An offshore windfarm opposed by US billionaire Donald Trump has attracted more than 400 letters of support.
Proposals for the 11-turbine development off Aberdeen bay were submitted to Marine Scotland earlier this year – prompting an angry response from Mr Trump, whose £750million golf resort is being built nearby.
The structures would be up to 639ft and would be built about a mile-and-a-half from the shoreline.
On Tuesday, members of the Formartine area committee will be first to have their say on the plans, which have attracted 406 letters of support. Just 14 objectors have lodged their views with Marine Scotland, according to a report for councillors.
Local members could now be next to support the scheme, after head of planning and building standards Robert Gray said the possible visual impact of the development on the coastline might not be enough to block the scheme.
Mr Gray said: “The main issues that Aberdeenshire Council should be assessing in relation to this proposal are the impact of the turbines on the character of the area. It must be emphasised that, due to the size of the turbines proposed, they will be visible from some distance from coastal locations throughout the east coast of Aberdeenshire.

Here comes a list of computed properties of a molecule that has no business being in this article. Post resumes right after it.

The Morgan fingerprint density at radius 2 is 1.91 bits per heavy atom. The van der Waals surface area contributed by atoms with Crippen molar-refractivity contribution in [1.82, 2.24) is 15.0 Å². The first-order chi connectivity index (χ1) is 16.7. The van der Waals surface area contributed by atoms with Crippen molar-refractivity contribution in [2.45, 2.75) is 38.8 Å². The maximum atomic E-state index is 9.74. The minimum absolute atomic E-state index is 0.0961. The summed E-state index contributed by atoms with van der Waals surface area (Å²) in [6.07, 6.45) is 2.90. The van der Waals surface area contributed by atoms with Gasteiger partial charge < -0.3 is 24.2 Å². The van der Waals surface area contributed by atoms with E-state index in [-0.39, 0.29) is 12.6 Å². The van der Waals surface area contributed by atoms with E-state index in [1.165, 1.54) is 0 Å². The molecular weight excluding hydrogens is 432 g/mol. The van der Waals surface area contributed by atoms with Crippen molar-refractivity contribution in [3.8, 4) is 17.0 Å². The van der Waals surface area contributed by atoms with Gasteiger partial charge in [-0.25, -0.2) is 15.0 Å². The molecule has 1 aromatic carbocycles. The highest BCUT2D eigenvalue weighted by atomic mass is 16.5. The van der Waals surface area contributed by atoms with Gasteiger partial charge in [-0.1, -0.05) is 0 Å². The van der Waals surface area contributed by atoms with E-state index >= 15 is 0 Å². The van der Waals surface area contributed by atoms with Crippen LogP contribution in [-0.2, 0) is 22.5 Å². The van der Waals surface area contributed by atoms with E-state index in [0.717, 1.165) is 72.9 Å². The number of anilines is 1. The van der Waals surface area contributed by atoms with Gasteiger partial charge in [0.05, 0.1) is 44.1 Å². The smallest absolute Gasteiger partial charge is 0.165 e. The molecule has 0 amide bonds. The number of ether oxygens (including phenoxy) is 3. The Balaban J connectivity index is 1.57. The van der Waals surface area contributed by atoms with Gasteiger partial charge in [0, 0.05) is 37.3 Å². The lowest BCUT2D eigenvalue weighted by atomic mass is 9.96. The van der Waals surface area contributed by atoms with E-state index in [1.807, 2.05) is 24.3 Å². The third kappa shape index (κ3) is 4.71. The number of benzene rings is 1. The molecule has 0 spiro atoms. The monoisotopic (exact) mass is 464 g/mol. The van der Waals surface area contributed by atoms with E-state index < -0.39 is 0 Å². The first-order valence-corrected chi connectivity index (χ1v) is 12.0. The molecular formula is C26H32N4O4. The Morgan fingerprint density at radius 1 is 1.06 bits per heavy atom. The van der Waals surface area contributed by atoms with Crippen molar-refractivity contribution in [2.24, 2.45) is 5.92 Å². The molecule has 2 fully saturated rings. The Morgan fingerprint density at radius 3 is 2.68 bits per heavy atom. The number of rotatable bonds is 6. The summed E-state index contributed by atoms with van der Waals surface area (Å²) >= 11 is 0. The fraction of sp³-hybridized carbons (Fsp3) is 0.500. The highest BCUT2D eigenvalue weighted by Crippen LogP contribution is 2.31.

“In recent years Aberdeenshire has become an area where onshore turbines of varying scales have become more common onshore.
“Notwithstanding this it is unclear as to whether the proposed change in the character of the coastal area is sufficient to justify a recommendation of refusal of the application.”
Noise assessments have been carried out in the area, but planning chiefs want to see more done.
The 11 turbines would be built between Balmedie and Blackdog. The nearest commercial turbines are at Hill of Fiddes, near Cultercullen, which are 50% smaller than the proposed offshore structures – limiting the “cumulative impact” of the development, Mr Gray said.
However, they would be visible from the Menie Estate, where Mr Trump has built his championship links.
The American previously told First Minister Alex Salmond the turbines are “disastrous and environmentally irresponsible” and has warned he may reconsider the rest of the resort – a £250million hotel, 950 holiday homes and 500 houses – if the project goes ahead.
The European Offshore Wind Deployment Centre is a £150million joint venture by utility company Vattenfall, engineering firm Technip and Aberdeen Renewable Energy Group.
Councillors in Buchan will also be consulted on the plans, before Aberdeenshire Council’s infrastructure services committee forward their views to Marine Scotland, who have the final say.